MucolyticsAcetylcysteine, Ambroxol
Muscle relaxantsPancuronium, Alcuronium, D-Tubocurarin
VitaminsAscorbic acid (Vitamin C), Thiamine (Vitamin B1)
  • Diet: Consuming foods rich in histamine (aged cheese, fermented foods, alcohol, etc.) can overwhelm the body’s ability to break down histamine, leading to an accumulation.
  • Perplexity AI suggested: “Conditions like inflammatory bowel disease (IBD), leaky gut syndrome, and other gastrointestinal disorders can impair DAO production and histamine breakdown.” Unfortunately it’s sources were poor. Checking PubMed, we see the following studies indicate that it appears to apply possibly apply only to one type of IBS.
    • “DAO levels were significantly higher in Crohn’s patients with the active stage compared to controls.” [2019]
    • “histamine levels were normal in CD and UC.” [2015]
    • “subjects with irritable bowel syndrome[IBS] could be discriminated from healthy controls using their metabolic fingerprints… Levels of some urinary metabolites including histamine correlated significantly with irritable bowel syndrome symptom severity scores.” [2019]
    • “The mast cells’ histamine release appears linked to GI-involving diseases like celiac disease (CD), eosinophilic gastroenteritis (EGE), and mast cell activation syndrome (MCAS) “[2020]

The above chart from Noninvasive biomarkers of gut barrier function identify two subtypes of patients suffering from diarrhoea predominant-IBS: a case-control study [2018] shows there is not a reduction of DAO with IBS, and an increase with Crohn’s Disease (as cited in another study above). When IBS was decomposed by type, one was below the controls and the other was above the controls (same level as CD).

  • Intestinal barrier dysfunction: Impaired intestinal barrier function (leaky gut) can allow increased absorption of histamine from the gut into the bloodstream, contributing to histamine overload.
    • No clear strong evidence found, a reasonable speculation
    • But evidence of bacteria shifts:
      • Reduced Bifidobacteriaceae (Bifidobacterium), Butyricimonas, and Hespellia (P = 0.025); Roseburia increased [2018]
      • Reduced PrevotellaceaeRuminococcusFaecalibacterium and Faecablibacterium prausnitzii [2022],
  • Bacterial overgrowth: An overgrowth of certain bacteria in the gut can lead to excessive production of histamine, overwhelming the DAO enzyme’s capacity to break it down
    • “a significantly higher abundance of histamine-secreting bacteria, including the genera Staphylococcus and Proteus, several unidentified genera belonging to the family Enterobacteriaceae and the species Clostridium perfringens and Enterococcus faecalis” [2022]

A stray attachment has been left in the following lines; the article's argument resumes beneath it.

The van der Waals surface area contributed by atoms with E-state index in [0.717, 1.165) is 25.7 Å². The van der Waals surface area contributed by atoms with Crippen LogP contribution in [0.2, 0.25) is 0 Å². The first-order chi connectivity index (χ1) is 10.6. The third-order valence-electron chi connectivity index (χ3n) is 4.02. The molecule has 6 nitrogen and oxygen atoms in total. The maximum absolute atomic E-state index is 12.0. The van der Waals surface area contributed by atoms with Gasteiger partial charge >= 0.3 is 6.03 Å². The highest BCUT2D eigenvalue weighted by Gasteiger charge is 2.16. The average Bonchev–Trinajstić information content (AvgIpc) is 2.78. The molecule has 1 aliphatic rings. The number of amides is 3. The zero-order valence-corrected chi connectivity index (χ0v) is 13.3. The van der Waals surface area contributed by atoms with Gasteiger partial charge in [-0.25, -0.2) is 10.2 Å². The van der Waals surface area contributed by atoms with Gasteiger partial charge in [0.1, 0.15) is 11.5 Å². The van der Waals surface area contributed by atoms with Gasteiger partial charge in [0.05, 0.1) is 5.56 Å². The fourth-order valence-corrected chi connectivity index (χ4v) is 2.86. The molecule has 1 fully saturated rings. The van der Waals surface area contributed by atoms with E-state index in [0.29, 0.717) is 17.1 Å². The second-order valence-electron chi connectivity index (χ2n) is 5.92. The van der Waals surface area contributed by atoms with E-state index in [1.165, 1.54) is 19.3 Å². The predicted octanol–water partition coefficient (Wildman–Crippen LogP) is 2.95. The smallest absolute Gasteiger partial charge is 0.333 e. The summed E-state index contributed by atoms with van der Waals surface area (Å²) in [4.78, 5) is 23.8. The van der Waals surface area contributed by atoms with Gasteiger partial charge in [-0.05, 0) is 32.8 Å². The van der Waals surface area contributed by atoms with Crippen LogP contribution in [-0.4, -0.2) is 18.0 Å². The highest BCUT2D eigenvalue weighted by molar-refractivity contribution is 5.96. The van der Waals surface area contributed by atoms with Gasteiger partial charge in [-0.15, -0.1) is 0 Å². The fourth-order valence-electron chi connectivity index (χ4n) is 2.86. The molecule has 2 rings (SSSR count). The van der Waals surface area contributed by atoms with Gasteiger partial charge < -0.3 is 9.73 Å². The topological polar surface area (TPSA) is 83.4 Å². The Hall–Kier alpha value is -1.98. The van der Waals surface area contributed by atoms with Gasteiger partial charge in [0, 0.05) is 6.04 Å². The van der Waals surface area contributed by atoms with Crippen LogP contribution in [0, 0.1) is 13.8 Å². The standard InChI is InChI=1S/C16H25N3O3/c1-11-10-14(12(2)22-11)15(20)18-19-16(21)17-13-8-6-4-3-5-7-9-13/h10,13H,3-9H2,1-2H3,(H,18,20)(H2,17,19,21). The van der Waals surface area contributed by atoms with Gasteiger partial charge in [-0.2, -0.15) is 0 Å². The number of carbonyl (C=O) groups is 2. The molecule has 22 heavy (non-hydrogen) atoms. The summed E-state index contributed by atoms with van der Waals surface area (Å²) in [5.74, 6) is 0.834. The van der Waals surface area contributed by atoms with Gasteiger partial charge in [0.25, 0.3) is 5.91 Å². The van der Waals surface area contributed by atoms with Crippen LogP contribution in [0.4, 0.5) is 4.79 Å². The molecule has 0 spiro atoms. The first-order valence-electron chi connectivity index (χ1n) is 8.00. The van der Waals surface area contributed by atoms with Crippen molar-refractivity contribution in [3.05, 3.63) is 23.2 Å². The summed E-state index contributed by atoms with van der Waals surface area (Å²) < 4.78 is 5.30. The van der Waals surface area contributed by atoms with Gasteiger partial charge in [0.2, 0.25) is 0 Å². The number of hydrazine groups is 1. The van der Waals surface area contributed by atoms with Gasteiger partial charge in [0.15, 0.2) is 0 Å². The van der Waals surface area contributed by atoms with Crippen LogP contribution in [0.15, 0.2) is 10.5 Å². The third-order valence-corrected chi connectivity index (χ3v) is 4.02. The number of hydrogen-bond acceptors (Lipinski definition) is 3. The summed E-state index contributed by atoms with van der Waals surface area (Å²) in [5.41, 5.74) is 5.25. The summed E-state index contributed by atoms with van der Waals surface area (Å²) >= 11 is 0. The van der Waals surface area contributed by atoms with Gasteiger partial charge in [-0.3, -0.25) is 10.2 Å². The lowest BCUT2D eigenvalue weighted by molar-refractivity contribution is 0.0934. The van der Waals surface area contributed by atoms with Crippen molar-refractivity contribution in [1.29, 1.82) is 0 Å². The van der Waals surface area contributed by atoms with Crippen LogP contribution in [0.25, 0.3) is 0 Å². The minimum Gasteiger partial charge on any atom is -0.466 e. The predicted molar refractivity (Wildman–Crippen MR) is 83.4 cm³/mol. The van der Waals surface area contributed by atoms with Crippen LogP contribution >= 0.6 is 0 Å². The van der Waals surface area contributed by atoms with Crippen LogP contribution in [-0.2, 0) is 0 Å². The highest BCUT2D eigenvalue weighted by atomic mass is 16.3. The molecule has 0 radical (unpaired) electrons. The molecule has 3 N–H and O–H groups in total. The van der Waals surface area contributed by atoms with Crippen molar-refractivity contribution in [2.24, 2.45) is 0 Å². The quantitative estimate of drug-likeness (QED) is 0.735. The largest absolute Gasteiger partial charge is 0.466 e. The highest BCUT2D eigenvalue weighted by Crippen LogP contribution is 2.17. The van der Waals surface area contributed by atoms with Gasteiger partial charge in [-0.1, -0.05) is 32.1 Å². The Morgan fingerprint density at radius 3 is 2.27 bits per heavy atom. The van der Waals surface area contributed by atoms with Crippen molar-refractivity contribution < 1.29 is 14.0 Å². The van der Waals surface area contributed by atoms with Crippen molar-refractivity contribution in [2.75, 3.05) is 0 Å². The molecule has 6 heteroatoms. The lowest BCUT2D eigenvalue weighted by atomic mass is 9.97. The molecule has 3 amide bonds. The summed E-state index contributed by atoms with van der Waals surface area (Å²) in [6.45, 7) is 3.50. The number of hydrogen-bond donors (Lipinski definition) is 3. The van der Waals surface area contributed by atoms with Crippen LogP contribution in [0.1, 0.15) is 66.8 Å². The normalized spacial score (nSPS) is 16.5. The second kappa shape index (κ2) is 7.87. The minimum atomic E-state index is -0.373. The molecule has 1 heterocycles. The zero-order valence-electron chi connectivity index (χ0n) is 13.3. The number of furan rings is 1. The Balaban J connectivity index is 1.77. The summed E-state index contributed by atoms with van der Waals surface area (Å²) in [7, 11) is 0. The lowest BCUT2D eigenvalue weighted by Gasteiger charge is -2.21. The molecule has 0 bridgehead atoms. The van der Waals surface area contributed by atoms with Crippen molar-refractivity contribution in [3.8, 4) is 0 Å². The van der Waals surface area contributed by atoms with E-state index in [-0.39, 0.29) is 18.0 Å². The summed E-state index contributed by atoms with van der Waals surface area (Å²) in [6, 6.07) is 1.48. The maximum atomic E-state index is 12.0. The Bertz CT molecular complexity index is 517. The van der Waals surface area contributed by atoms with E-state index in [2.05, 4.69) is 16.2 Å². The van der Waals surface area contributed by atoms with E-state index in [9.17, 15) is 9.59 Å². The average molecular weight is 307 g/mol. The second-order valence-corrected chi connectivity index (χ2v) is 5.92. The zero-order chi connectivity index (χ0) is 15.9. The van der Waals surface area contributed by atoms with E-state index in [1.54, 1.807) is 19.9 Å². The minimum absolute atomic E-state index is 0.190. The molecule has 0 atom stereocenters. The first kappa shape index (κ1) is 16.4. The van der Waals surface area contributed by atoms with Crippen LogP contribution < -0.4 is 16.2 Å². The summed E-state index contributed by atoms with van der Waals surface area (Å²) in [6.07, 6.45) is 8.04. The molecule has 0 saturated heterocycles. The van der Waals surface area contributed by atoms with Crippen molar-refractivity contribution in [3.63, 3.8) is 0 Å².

For a list of studies, click here. The following has some evidence of reducing histamines

  • Bifidobacterium bifidum
  • Bifidobacterium lactis
  • Enterococcus faecium
  • Lactobacillus casei Shirota
  • Lactobacillus paracasei 
  • Lactobacillus reuteri
  • Lactobacillus rhamnosus GG & GR-1
  • Mutaflor (Escherichia coli strain Nissle 1917)

Caution should be taken because one strain may produce histamine and another reduces it. The chart below show different strain of Lactobacillus reuteri. Some produces histamine and others do not. Bifidobacterium are in general safe. Lactobacillus has risks — if you try them, do one at a time when you are stable. Remember most probiotics are sold by Species and not Strain; same species from two different manufacturers may be different strains — so how lucky do you feel.

From prediction to function using evolutionary genomics: human-specific ecotypes of Lactobacillusreuteri have diverse probiotic functions[2014].

Your level of Histamine Producers in your Gut

This is now on Microbiome Prescription and is based on the count of species known to produce histamine in your sample.

Histamine N-methyltransferase 

A reader asked about this item that I missed.

Histamine N-methyltransferase (HNMT) is an enzyme that plays a crucial role in the inactivation of histamine in central nervous system, kidneys and bronchi. Inhibition of HNMT is known to have a potential role in treating attention-deficit hyperactivity disorder, memory impairment, mental illness and neurodegenerative illnesses.

Molecular docking studies of Nigella sativa L and Curcuma xanthorrhiza Roxb secondary metabolites against histamine N-methyltransferase with their ADMET prediction [2021]

Genetic polymorphisms in histamine-related genes, including FcεRI and HNMT, were suggested to be involved in mast cell activation and histamine metabolism. Several genetic polymorphisms of leukotriene-related genes, such as ALOX5, LTC4S, and the PGE2 receptor gene PTGER4, were suggested to be involved in leukotriene overproduction, a pathogenic mechanism. 

Molecular genetic mechanisms of chronic urticaria [2013]

From Drug Repurposing to Inhibit Histamine N-Methyl Transferase[2023] we have this chart suggesting that Metoprine is the best performing of the drugs tested.

There is a sparseness of explicit studies, but it may be worth discussing with your MD who is better able to evaluate the literature.